100% required minimum distributions

In some cases, the RMD is the entire IRA balance — or more!

Mar 6, 2019 @ 5:02 pm

By Ed Slott

Can it ever be the case that an individual retirement account's required minimum distribution, or RMD, for a year equals the entire IRA balance? Yes, but that only happens if there is no designated beneficiary.

A designated beneficiary means an individual beneficiary named on the IRA beneficiary form. Often there is no designated beneficiary, either because no beneficiary was named on the beneficiary form or the named beneficiary is not an individual but instead is an estate, charity or non-qualifying trust.

Even if the IRA eventually goes to an individual beneficiary, if it gets to that beneficiary through the estate for example, then there is no designated beneficiary.

The 100% RMD occurs when there is no designated beneficiary and the IRA owner died before his or her required beginning date (April 1 of the year following the year the IRA owner reaches age 70½).

In that case, the entire inherited IRA must be paid out under the so-called "five-year rule," which says an IRA must be withdrawn in full by the end of the fifth year after the year of the owner's death. Unlike a stretch IRA, where withdrawals are taken ratably over many years, under the five-year rule no distributions are required during the first through fourth years after the owner's death. But whatever is left in the inherited IRA in the fifth year must all be withdrawn in that year. In this case, the fifth year RMD is 100% of the account balance, and that RMD will be taxable all in one year (unless this is an inherited Roth IRA).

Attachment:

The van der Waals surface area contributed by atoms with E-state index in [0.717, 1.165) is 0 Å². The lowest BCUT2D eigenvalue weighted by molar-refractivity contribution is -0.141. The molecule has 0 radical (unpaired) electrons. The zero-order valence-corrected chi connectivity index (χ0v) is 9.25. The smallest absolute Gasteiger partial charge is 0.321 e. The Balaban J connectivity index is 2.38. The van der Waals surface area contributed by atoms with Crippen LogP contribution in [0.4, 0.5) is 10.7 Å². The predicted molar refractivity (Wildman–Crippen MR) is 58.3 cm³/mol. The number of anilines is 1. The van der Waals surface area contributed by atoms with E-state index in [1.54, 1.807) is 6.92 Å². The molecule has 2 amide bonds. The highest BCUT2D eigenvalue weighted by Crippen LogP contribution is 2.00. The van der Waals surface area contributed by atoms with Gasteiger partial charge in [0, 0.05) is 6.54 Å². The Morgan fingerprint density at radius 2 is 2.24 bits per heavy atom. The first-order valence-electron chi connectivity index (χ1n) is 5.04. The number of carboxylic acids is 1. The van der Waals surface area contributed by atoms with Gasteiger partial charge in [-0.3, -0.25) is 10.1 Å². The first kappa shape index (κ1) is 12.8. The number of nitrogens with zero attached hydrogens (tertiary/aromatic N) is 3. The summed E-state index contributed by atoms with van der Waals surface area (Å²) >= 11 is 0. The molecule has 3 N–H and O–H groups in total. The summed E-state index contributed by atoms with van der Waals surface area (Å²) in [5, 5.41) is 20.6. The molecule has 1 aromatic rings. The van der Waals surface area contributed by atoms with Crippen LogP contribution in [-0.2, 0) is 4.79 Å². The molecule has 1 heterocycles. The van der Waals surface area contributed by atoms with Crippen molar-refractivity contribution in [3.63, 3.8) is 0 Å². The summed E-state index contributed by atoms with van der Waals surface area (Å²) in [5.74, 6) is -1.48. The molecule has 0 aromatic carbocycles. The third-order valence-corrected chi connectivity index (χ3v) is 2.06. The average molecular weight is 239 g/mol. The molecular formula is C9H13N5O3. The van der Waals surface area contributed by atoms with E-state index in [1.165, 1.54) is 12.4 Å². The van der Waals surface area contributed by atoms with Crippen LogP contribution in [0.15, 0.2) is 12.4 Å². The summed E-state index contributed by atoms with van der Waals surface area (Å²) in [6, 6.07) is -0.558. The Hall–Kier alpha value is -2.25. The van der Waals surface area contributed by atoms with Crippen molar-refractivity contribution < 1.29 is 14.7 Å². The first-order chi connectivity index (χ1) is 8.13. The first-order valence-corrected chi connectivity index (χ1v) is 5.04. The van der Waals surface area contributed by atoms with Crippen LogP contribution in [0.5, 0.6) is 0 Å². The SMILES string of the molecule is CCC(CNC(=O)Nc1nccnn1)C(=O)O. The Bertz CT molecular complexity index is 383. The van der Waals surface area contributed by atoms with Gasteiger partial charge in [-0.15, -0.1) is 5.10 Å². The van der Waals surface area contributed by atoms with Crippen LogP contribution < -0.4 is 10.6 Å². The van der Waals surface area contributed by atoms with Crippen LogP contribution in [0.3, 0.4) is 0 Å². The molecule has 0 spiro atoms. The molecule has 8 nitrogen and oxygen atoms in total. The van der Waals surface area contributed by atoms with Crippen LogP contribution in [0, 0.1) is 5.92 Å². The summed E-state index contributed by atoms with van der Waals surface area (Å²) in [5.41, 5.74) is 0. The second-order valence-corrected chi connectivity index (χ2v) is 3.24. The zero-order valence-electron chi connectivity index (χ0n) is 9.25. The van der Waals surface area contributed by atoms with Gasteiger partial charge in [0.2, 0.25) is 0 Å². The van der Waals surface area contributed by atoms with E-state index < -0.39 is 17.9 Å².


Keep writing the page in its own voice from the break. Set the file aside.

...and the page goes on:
(More: 5 costly inherited IRA mistakes)


Josie never named a beneficiary on her IRA, so when she died in 2013 at age 65, her estate became her beneficiary by default.

Because the estate was the beneficiary and Josie died before her required beginning date, the five-year rule applied. This means that Josie's entire IRA had to be emptied by Dec. 31, 2018.

Josie's will named her two sons, Len and Ben, as co-executors of her estate. Len and Ben never got along and they fight about everything. As a result, in 2019, Josie's IRA is still sitting there. The estate will owe the 50% penalty for 2018 on the total balance of Josie's IRA for 2018 because that was the year the RMD was 100% of the IRA. If Len and Ben do not take a total distribution in 2019, the 50% penalty will apply for that year too and for every year the RMD — the total amount in the IRA — remains undistributed.

If the beneficiary neglects the 100% RMD for even a few years, the 50% penalty can actually exceed the amount of the total IRA balance, leaving the beneficiary with a growing tax debt instead of an expected inheritance, especially when you add in the mounting penalties and interest. Advisers need to react quickly to recognize the problem and to have these RMD penalties waived.

To have the penalty waived, the beneficiary must take the missed RMD and then file Form 5329 (Additional Taxes on Qualified Plans (Including IRAs) and Other Tax-Favored Accounts) to request a penalty waiver. The form must be filed for each year there was a missed RMD. There is no statute of limitations if this form is not filed, so the 50% penalty will never go away unless the waiver is requested.